JPMorgan posts 30% surge in profit as M&A fee bonanza rages on

JPMorgan’s corporate and investment bank surged by 30% in the third quarter, as a bumper three months for its dealmakers and stock traders helped offset a slump in fixed income revenues.

The US banking giant kicked off a third-quarter earnings season for Wall Street lenders by beating analyst expectations, with soaring M&A and equity capital markets activity driving its corporate and investment bank to a $5.6bn profit — up by 29% on the same period in 2020.

Overall net profit at the bank of $11.7bn were ahead of analysts expectations of $9bn, an increase of 28% on the third quarter of 2020, as it reaped the benefit of a $2.1bn gain from money put aside for potential loan losses last year. Revenue was $29.6bn, which were largely in line with consensus.

JPMorgan’s investment banking fees surged by 52% on the same period last year to $3.3bn, as dealmaking revenue hit all time highs this year. However, this number is slightly down on its record second quarter.

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JPMorgan’s M&A revenues hit a record $1.2bn in the third quarter, nearly three times the same period last year, meaning its dealmakers eclipsed fees brought in its traditionally more lucrative debt capital markets unit.

Daniel Pinto, chief executive of JPMorgan’s corporate and investment bank, said the revenues were all the more impressive as dealmakers have been adjusting to new working patterns during the pandemic.

“The volume of client activity cited in our earnings translates to a tremendous amount of work being done across the entire organization, and we’re accomplishing it all while adjusting to new ways of working,” he told staff in a memo seen by Financial News.

The US bank still tops the investment banking league tables amid a deal boom that has brought in $93bn in revenues across the sector during the first nine months of 2021, according to data provider Dealogic. JPMorgan has 9.5% of the fee pool so far in 2021, and revenues have increased to $9.2bn, an rise of 39% on the same period last year.

Banks have hauled in $29.7bn in M&A fees so far in 2021 — a record at this point in the year — as deals have surged in the wake of the pandemic. Equity capital markets activity, particularly initial public offerings and special purpose acquisition companies — which smashed records in the first half of the year — have increased to $27.9bn, according to Dealogic.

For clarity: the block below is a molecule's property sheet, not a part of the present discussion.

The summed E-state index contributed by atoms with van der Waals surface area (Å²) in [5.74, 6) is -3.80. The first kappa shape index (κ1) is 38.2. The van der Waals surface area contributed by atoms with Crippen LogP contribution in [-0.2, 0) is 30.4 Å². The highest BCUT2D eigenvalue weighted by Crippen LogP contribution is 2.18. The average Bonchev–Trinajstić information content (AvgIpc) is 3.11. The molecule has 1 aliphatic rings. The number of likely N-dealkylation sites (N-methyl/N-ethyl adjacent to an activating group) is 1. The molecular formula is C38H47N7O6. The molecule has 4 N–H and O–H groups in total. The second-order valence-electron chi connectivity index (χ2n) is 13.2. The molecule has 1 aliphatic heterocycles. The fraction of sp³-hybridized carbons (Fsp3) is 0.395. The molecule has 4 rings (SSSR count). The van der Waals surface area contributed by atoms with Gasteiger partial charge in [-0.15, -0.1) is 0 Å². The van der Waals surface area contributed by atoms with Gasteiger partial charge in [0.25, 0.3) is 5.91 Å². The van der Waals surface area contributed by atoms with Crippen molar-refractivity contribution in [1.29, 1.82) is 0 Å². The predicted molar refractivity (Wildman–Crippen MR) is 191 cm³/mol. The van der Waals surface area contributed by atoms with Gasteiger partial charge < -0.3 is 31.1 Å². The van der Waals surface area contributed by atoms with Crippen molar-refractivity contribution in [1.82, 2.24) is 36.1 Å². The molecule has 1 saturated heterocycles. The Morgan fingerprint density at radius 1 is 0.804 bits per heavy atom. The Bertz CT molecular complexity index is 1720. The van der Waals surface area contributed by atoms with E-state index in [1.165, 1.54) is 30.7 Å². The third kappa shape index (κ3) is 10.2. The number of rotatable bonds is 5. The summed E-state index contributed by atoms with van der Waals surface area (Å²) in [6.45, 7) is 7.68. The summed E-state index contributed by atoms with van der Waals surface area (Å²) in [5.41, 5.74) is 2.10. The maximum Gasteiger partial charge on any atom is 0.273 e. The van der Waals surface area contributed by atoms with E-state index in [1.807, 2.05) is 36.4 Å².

Jamie Dimon, chief executive of JPMorgan, said in a statement that the increase in banking fees was driven by a “surge in M&A activity and our strong performance in IPOs”.

In a hot market for banker recruitment, JPMorgan has been hiring, with headcount in its corporate and investment bank increasing by over 4,000 people compared to the third quarter of 2020 to 66,267. Compensation costs in the unit have increased by 11% to $10.7bn so far in 2021.

JPMorgan’s chief financial officer said during its third quarter earnings calls that compensation costs had increased as the bank “pays for performance” over the past two years in banking and markets divisions.

But the strong performance in its investment banking division was offset by weakening trading revenues. Banks’ markets divisions have been on a charge throughout the pandemic, helping to offset tumbling revenues within consumer and commercial divisions weighed down by loan loss provisions last year. However, fixed income revenues are expected to fall by 20% during the third quarter across the sector, according to Deutsche Bank analysts.

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Marianne Lake, JPMorgan’s former chief financial officer who now co-heads its consumer business flagged a steeper revenue loss in its trading business, telling an industry conference in September that revenue was set to fall by 10%, largely as a result of its fixed income unit.

The  stock trading unit was up by 30% to $2.6bn, meaning overall markets revenue only fell 5% compared to a year earlier. JPMorgan’s fixed income revenue dropped by 20% to $3.7bn, which was in line with market expectations.

To contact the author of this story with feedback or news, email Paul Clarke

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